I love to study trends in business. And two trends are clear: operating a business has grown increasingly complex, and the organizational structure of companies has become more flat, requiring greater transparency.
I have also observed that today the success of these organizations depend more than ever on TEAMwork (successfully practicing communication, coordination, and cooperation) by maintaining and enhancing relationships AND at the same time, driving for results.
“No matter how brilliant your mind or strategy, if you’re playing a solo game, you’ll always lose out to a team.”
– Reid Hoffman
One of the best ways to approach flat organizations in a very complex business world is a participative leadership style that I call Engage2Lead and using the 1-2-3 tool in your leadership tool box.
Every leader can have a culture where teams thrive and profits rise by using the 1-2-3 decision-making tool.
What is 1-2-3?
1-2-3 is a unique approach to the decision-making and goal-setting process defined as:
At the very beginning of the decision-making process— AND before making a decision – the empowering leader seeks input from his or her employees. Such a leader asks:
1. Who can help me make a better decision?
2. Who will have to carry it out?
3. Who will be impacted by it?
The 1-2-3 approach reminds leaders to involve their people as appropriate when making important decisions and setting goals. By doing so, every leader can develop a more effective and efficient TEAM by asking these three simple questions that bring consistently better results while maintaining and enhancing relationships.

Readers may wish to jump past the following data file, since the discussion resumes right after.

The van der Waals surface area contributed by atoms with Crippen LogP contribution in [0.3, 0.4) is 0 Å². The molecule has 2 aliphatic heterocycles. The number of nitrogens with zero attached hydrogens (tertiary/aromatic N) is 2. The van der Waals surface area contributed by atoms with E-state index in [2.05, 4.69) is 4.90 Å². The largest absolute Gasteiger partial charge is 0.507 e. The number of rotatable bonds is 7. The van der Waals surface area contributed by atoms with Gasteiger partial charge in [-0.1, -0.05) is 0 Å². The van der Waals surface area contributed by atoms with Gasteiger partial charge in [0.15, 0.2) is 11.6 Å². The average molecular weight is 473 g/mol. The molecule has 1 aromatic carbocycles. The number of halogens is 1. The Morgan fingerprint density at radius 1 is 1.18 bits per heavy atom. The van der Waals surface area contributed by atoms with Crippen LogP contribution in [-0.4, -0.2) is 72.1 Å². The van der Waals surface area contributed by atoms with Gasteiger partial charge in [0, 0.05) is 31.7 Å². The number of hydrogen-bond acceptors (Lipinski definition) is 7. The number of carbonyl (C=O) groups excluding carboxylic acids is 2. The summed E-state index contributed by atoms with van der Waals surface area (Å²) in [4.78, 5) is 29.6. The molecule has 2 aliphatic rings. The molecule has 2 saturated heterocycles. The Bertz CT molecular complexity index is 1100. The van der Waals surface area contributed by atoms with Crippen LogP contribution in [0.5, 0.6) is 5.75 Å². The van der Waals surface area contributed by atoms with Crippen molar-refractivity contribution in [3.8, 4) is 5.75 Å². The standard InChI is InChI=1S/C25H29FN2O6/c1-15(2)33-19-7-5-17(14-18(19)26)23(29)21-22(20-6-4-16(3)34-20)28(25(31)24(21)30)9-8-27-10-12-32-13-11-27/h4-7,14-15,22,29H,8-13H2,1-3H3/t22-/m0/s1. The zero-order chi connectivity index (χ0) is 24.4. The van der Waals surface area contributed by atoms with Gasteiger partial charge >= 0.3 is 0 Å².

Who should use 1-2-3?
A 1-2-3 approach to decision-making is not something that is reserved only for top or middle managers or supervisors.
It is a process that can and should be used by everyone in an organization from the person in the corner office to the people on the front line when situations call for it.
When should 1-2-3 be used?
When 1-2-3 should be used is a little bit trickier question.
A 1-2-3 approach obviously isn’t necessary for routine decisions required in the course of day-to-day business. Nor is it a good approach when following a set procedures, regardless of what kind of business you are involved in.
Guideline: In general, the more significant a decision is or the broader its impact, the more it calls for 1-2-3.
But sometimes even the most significant decisions do not lend themselves to a 1-2-3 approach for any number of reasons.
For example if the owner of a company is considering selling the business or if he or she is considering an offer to buy another company, those discussions of a possible sale or purchase must be limited.
In fact, in these types of situations, non-disclosure or confidentiality agreements usually will restrict disclosure of information about them to people with a “need to know” because of the sensitive nature of the subjects and the risks of the information being made public prematurely.
When you embrace Engage2Lead participative leadership and use the 1-2-3 decision-making tool, your people will embrace your transparency, and they get real excited to help you achieve managing your flat organization in a complex business world for results.
What important decision can you make today using the 1-2-3 decision-making process? What goals do you want to achieve? Please share your comments <here> and share this blog post with a friend or co-worker.